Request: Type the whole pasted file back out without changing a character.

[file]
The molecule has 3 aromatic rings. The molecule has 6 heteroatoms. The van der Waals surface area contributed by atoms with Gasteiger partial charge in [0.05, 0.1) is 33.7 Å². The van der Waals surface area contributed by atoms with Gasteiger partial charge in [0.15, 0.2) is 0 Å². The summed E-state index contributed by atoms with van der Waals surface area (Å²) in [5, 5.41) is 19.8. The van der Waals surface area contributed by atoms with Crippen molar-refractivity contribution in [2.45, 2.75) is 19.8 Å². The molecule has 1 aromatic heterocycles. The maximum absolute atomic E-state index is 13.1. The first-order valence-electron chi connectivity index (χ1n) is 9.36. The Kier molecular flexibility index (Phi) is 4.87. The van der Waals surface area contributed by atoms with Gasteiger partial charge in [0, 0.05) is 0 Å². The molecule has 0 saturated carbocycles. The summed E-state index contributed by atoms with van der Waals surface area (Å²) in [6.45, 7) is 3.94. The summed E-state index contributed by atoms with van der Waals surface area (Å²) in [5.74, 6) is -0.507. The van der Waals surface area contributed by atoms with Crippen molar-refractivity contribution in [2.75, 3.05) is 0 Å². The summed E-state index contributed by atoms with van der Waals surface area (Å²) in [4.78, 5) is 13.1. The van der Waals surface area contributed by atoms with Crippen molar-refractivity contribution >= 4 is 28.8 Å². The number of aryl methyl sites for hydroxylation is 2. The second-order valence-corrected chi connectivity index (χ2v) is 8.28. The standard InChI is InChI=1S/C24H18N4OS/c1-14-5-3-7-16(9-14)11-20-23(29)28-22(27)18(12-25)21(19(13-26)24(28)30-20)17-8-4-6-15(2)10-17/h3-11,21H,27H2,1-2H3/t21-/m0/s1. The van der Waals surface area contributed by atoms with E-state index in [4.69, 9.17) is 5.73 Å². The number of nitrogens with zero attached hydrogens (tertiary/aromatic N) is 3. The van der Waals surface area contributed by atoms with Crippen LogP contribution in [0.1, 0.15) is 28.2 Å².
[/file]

The molecule has 3 aromatic rings. The molecule has 6 heteroatoms. The van der Waals surface area contributed by atoms with Gasteiger partial charge in [0.05, 0.1) is 33.7 Å². The van der Waals surface area contributed by atoms with Gasteiger partial charge in [0.15, 0.2) is 0 Å². The summed E-state index contributed by atoms with van der Waals surface area (Å²) in [5, 5.41) is 19.8. The van der Waals surface area contributed by atoms with Crippen molar-refractivity contribution in [2.45, 2.75) is 19.8 Å². The molecule has 1 aromatic heterocycles. The maximum absolute atomic E-state index is 13.1. The first-order valence-electron chi connectivity index (χ1n) is 9.36. The Kier molecular flexibility index (Phi) is 4.87. The van der Waals surface area contributed by atoms with Gasteiger partial charge in [0, 0.05) is 0 Å². The molecule has 0 saturated carbocycles. The summed E-state index contributed by atoms with van der Waals surface area (Å²) in [6.45, 7) is 3.94. The summed E-state index contributed by atoms with van der Waals surface area (Å²) in [5.74, 6) is -0.507. The van der Waals surface area contributed by atoms with Crippen molar-refractivity contribution in [2.75, 3.05) is 0 Å². The summed E-state index contributed by atoms with van der Waals surface area (Å²) in [4.78, 5) is 13.1. The van der Waals surface area contributed by atoms with Crippen molar-refractivity contribution >= 4 is 28.8 Å². The number of aryl methyl sites for hydroxylation is 2. The second-order valence-corrected chi connectivity index (χ2v) is 8.28. The standard InChI is InChI=1S/C24H18N4OS/c1-14-5-3-7-16(9-14)11-20-23(29)28-22(27)18(12-25)21(19(13-26)24(28)30-20)17-8-4-6-15(2)10-17/h3-11,21H,27H2,1-2H3/t21-/m0/s1. The van der Waals surface area contributed by atoms with E-state index in [4.69, 9.17) is 5.73 Å². The number of nitrogens with zero attached hydrogens (tertiary/aromatic N) is 3. The van der Waals surface area contributed by atoms with Crippen LogP contribution in [0.1, 0.15) is 28.2 Å².